Our Opinion: The right mix for Great Barrington
A catastrophic kitchen fire last summer brought a sudden end to Martin's Restaurant — a favorite of townies, second-homers and visitors — at the top of Railroad Street. The owners couldn't recover from the losses, but the new owners, Ian Rasch and Sam Nickerson of Framework Properties, are realizing a vision that should boost an already strong downtown (Eagle, March 20).
The building, which Framework is renovating in keeping with the look and history of the neighborhood, will offer 13 high-end apartments on the top floors with retail stores and eating establishments below. Communities, including Pittsfield (where it is "upstreet," not downtown) are seeking to revitalize their downtowns with mixed-use components, among them business, housing, retail, and restaurants/entertainment. Great Barrington has all four and the Framework proposal directly addresses three of the components.
Great Barrington's downtown is compact and walkable, and the latter couldn't be said before the (at times controversial) downtown renovation was completed. The work was traumatizing to the community, as was the loss of downtown trees, but sidewalks — cracked and made treacherous by roots and old age — weren't pedestrian-friendly. The footing is now better, as is the lighting, and it is easier to access and appreciate everything downtown has to offer, from a variety of restaurants, to retail establishments, to entertainment venues like the Triplex and Mahaiwe. Apartments provide downtown with a base of permanent residents.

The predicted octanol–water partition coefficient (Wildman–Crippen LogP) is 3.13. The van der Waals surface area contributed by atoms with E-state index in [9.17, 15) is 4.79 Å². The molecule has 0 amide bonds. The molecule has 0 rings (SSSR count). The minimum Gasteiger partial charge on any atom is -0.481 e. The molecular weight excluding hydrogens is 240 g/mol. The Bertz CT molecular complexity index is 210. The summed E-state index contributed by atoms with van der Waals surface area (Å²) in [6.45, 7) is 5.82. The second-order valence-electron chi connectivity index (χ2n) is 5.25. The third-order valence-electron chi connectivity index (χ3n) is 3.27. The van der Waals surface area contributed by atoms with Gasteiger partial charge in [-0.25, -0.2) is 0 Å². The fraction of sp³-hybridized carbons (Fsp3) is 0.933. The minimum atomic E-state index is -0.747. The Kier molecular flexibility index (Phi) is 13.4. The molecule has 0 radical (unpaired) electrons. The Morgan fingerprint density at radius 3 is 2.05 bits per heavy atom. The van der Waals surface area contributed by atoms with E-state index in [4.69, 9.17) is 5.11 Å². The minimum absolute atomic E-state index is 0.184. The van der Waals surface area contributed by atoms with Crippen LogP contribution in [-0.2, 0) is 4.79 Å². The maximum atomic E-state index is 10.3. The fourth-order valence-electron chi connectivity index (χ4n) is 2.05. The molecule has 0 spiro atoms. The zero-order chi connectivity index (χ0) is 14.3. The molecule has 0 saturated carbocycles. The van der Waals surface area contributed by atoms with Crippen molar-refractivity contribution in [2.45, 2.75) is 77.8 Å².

It can sometimes be difficult to find a parking place, but that is a "problem" common to communities with thriving downtowns. With spring having made a welcome arrival, walking from a side street parking spot to downtown won't be a chore, especially now that tripping is much less of a possibility.
Mr. Rasch and Mr. Nickerson told The Eagle that their goal in renovating the Railroad Street building is to cater to the lifestyle of millennials in town. Great Barrington has long offered a mix of young people and the Berkshires in general would benefit from keeping millennials at home and bring more into town. One way to do this is to offer more late night dining and entertainment establishments, which are particularly scarce in much of central and Berkshire County.
Mixed-use efforts are popping up around town, including an ambitious expansion of the Berkshire Co-op Market on Bridge Street. Downtowns everywhere face obstacles to their revival or continued success, but variety is the spice of a successful life for community cores.
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